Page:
Age 51
    Following the death of William's niece Princess Charlotte of Wales, then second-in-line to the British throne, in 1817, the king was left with twelve children, but no legitimate grandchildren.
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  • FORTIES
  • 1813
    Age 47
    In 1813, he came nearest to any actual fighting, when he visited the British troops fighting in the Low Countries.
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  • 1811
    Age 45
    The couple had ten illegitimate children—five sons and five daughters—nine of whom were named after William's siblings; each was given the surname "FitzClarence". Their affair lasted for twenty years before ending in 1811.
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    In 1811, he was appointed to the honorary position of Admiral of the Fleet.
  • THIRTIES
  • 1798
    Age 32
    In 1798 he was made an admiral, but the rank was purely nominal.
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  • 1797
    Age 31
    George III was accepting of his son's relationship with the actress (though recommending that he halve her allowance); in 1797, he created William Ranger of Bushy Park, which included a large residence, Bushy House, for William's growing family.
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  • TWENTIES
  • 1793
    Age 27
    When Britain declared war on France in 1793, he was anxious to serve his country and expected a command, but was not given a ship, perhaps at first because he had broken his arm by falling down some stairs drunk, but later perhaps because he gave a speech in the House of Lords opposing the war.
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  • 1791
    Age 25
    From 1791 William lived with an Irish actress, Dorothea Bland, better known by her stage name, Mrs. Jordan, the title "Mrs." being assumed at the start of her stage career to explain an inconvenient pregnancy and "Jordan" because she had "crossed the water" from Ireland to Britain.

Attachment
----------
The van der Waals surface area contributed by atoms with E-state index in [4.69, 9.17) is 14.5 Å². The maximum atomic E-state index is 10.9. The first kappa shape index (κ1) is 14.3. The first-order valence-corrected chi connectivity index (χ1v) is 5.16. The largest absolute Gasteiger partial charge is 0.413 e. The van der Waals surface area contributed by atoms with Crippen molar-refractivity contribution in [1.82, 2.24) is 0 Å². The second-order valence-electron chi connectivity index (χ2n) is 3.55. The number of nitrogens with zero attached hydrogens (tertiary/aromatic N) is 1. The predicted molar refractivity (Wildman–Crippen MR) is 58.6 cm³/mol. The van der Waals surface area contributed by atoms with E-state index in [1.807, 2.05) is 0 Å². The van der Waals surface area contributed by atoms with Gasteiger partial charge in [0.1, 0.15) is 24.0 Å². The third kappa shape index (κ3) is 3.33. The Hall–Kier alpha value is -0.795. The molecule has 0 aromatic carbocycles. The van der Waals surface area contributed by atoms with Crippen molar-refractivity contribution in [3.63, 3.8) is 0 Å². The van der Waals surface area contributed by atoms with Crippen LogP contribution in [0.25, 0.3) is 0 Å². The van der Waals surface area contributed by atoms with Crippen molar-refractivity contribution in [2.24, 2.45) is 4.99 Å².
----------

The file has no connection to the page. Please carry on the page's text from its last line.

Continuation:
• 1790
    Age 24
    William ceased his active service in the Royal Navy in 1790.
  • 1789
    Age 23
    Appalled at the prospect of his son making his case to the voters, George III created him Duke of Clarence and St Andrews and Earl of Munster on 16 May 1789, supposedly saying: "I well know it is another vote added to the Opposition."
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  • 1788
    Age 22
    He was given command of the frigate in 1788, and was promoted to rear-admiral in command of the following year.
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  • 1786
    Age 20
    In late 1786, he was stationed in the West Indies under Horatio Nelson, who wrote of William: "In his professional line, he is superior to two-thirds, I am sure, of the Naval list; and in attention to orders, and respect to his superior officer, I hardly know his equal."
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  • TEENAGE
  • 1785
    Age 19
    He became a lieutenant in 1785 and captain of the following year.
  • 1780
    Age 14
    At the age of thirteen, he joined the Royal Navy as a midshipman, and was present at the Battle of Cape St Vincent in 1780.
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  • CHILDHOOD
  • 1772
    Age 6
    William was part of the first generation to grow to maturity under the Royal Marriages Act 1772, which forbade descendants of George II from marrying unless they either obtained the monarch's consent or, if over the age of 25, gave twelve months' notice to the Privy Council.
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  • 1765
    Born
    He was baptised in the Great Council Chamber of St James's Palace on 20 September 1765.